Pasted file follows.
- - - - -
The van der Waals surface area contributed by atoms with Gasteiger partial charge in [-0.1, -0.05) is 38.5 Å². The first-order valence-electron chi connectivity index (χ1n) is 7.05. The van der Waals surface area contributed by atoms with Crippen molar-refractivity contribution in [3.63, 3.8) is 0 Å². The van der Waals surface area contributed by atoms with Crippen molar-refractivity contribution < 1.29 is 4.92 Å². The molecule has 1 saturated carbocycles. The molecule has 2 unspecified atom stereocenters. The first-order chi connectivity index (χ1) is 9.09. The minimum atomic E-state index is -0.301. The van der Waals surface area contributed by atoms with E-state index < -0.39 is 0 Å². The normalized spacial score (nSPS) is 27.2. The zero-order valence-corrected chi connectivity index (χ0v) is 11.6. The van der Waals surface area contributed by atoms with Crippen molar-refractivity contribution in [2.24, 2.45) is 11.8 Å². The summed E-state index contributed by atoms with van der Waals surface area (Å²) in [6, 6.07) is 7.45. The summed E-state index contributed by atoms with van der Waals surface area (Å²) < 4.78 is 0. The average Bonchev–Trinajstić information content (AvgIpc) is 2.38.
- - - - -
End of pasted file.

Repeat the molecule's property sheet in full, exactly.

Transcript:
The van der Waals surface area contributed by atoms with Gasteiger partial charge in [-0.1, -0.05) is 38.5 Å². The first-order valence-electron chi connectivity index (χ1n) is 7.05. The van der Waals surface area contributed by atoms with Crippen molar-refractivity contribution in [3.63, 3.8) is 0 Å². The van der Waals surface area contributed by atoms with Crippen molar-refractivity contribution < 1.29 is 4.92 Å². The molecule has 1 saturated carbocycles. The molecule has 2 unspecified atom stereocenters. The first-order chi connectivity index (χ1) is 9.09. The minimum atomic E-state index is -0.301. The van der Waals surface area contributed by atoms with E-state index < -0.39 is 0 Å². The normalized spacial score (nSPS) is 27.2. The zero-order valence-corrected chi connectivity index (χ0v) is 11.6. The van der Waals surface area contributed by atoms with Crippen molar-refractivity contribution in [2.24, 2.45) is 11.8 Å². The summed E-state index contributed by atoms with van der Waals surface area (Å²) in [6, 6.07) is 7.45. The summed E-state index contributed by atoms with van der Waals surface area (Å²) < 4.78 is 0. The average Bonchev–Trinajstić information content (AvgIpc) is 2.38.